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Relevance-Based Matching vs. Traditional Matching: What is the Difference?

By Joel Snipes posted 03-13-2022 10:48

  
Relevance based matching is a recent Reltio feature that can help simplify your rulesets by allowing you to craft more flexible rules.

Everyone has experienced the problems caused by duplicate data. Two restaurant reward or frequent flier accounts leading to frustrating support tickets, forgotten logins, expired points and frustrated customers. A MDM practice with a thoroughly crafted set of match rules can solve this issue but as your practice improves, so does your match rule count.

Relevance based matching is a recent Reltio feature that can help simplify your rulesets by allowing you to craft more flexible rules. What previously took two or three rules to solve for can often be done in just one. 

Relevance-Based Matching vs. Traditional Matching: What is the Difference?

 

Our original matching paradigm, which I will refer to as binary matching, is completely logic-based. Every operand is evaluated to be true or false. Only by having each condition evaluate to true will a match be created.

In relevance-based matching, each operand evaluates to a numerically weighted score. If the final sum of the scores surpasses a user defined threshold, a match will be created.

In binary matching there are only two outcomes, there is either a match or not. Whereas in relevance based matching, there can be one or many outcomes. If the match score of two entities is between .5 and .7 you could set the result to a “weak potential match”, if it is between .71 and .85 you could set it to a “strong potential match”, and between .86 and 1 you could set it to an “auto match”. While only two outcomes are available (Automatic and Potential Match) the labels you use to describe them can be segmented as specifically as you like.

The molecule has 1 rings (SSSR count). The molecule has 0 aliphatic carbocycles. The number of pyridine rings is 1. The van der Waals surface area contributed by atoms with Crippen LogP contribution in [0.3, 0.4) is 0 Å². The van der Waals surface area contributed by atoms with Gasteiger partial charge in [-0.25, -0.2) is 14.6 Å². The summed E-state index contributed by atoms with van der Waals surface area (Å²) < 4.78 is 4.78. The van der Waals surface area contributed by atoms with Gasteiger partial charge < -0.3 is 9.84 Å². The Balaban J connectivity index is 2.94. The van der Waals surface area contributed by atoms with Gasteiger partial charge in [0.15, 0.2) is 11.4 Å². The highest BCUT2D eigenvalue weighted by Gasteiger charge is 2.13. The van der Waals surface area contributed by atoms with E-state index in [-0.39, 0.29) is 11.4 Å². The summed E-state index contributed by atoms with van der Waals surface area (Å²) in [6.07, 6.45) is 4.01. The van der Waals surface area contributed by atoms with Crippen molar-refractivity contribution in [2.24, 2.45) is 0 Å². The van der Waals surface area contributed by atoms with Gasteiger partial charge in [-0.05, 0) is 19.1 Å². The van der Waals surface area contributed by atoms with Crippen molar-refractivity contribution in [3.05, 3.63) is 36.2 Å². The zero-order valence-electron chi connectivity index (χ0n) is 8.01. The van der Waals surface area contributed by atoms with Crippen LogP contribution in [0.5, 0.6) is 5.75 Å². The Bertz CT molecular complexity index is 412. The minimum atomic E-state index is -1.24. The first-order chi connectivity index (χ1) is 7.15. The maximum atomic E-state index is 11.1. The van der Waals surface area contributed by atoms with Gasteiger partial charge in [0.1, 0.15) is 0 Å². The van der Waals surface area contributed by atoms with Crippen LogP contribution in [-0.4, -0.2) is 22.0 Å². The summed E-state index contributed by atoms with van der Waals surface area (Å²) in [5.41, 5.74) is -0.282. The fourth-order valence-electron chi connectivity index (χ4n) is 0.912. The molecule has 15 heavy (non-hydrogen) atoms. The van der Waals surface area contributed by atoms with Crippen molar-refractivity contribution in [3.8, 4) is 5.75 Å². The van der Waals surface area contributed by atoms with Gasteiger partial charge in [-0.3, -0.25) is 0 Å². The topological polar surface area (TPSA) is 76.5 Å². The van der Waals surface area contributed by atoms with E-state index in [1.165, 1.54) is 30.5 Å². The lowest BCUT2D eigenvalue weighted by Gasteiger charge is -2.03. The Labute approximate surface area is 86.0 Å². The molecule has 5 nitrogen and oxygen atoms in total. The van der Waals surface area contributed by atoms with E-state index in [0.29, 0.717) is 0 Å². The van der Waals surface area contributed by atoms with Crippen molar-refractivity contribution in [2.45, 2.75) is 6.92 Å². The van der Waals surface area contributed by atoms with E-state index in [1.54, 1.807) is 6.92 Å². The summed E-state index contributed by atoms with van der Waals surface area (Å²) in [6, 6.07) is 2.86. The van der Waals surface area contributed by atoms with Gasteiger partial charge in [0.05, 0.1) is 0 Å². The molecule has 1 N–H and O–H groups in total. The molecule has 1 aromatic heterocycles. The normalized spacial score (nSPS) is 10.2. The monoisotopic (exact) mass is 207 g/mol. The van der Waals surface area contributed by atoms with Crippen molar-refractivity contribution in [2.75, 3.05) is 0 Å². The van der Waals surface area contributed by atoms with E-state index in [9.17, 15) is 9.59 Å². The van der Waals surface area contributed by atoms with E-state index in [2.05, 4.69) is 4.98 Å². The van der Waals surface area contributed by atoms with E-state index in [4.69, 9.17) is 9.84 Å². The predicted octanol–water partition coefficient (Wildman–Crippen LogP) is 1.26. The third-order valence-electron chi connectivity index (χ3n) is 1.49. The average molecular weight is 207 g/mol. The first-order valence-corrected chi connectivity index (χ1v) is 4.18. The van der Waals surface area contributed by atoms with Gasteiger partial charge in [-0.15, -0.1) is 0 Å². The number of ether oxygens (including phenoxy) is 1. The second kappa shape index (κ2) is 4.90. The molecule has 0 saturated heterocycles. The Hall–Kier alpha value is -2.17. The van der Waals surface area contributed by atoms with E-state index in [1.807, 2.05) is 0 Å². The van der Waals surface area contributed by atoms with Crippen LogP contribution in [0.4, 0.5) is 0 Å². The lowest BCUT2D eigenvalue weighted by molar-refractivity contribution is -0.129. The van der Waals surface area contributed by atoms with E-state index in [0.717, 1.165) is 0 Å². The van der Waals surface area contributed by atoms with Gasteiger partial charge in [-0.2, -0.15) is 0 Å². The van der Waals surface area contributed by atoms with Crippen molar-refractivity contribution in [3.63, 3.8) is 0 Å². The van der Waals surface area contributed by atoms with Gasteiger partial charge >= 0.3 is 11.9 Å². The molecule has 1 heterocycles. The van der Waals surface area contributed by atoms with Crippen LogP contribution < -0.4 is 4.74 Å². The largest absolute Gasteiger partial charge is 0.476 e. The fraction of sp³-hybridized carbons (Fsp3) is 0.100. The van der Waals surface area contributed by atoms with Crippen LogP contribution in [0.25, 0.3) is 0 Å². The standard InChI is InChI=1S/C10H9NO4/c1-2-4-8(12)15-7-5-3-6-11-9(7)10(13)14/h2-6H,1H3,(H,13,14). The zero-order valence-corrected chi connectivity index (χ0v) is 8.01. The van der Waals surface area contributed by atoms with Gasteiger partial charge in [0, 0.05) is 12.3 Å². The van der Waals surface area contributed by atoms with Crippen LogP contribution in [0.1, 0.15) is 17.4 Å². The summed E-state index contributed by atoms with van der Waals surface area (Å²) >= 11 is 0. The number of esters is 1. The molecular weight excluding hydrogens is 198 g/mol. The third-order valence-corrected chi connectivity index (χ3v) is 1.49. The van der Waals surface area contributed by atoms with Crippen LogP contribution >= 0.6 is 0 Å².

Relevance-based matching, each operand evaluates to a numerically weighted score. If the final sum of the scores surpasses a user defined threshold, a match will be created.


The obvious question after learning of relevance based matching thresholds is “How are the scores calculated?”. By default every attribute is weighted equally with the highest possible weighting of 1. For example, say we are looking at customer data with the following attributes: 

  •       First name
  •       Last name
  •       Suffix
  •       Address Line one
  •       City
  •       State

Though each of these is weighted equality by default ,you can change the weighting of an attribute to make it less influential. For example, Last Name is generally a stronger indicator two individuals are the same than First Name, so you might set the weight of first name to .8 or the weight of Suffix to .5. Weights are not currently supported directly in the UI and must be defined via JSON in the advanced editor. Example below.

Though each of these is weighted equality by default ,you can change the weighting of an attribute to make it less influential.


While you are developing a new relevance based match rule it is best to set the type of all actionThresholds to “potential_match”. By doing so you can tune your thresholds without dealing with the difficulties of unmerging auto matches that should not have happened. Or in the inverse, if a user feels as though they’re under-matching with a threshold set to 80%, they can drop down to 75% or 70% to get more results. Once you're comfortable with the performance of your rules then you can return your actionThreshold to the “auto_merge” with confidence. 

You probably noticed there are many commonalities between the two systems of matching, such as the tokenizing of attributes, comparator classes, and dictionaries. Relevance based matching allows you to manage a smaller set of rules with more dynamic outcomes. In my next blog I’ll dive into the actual configuration and testing of relevance based match rules.

Watch the Reltio Community Show: Relevance-Based Matching: 

 

 


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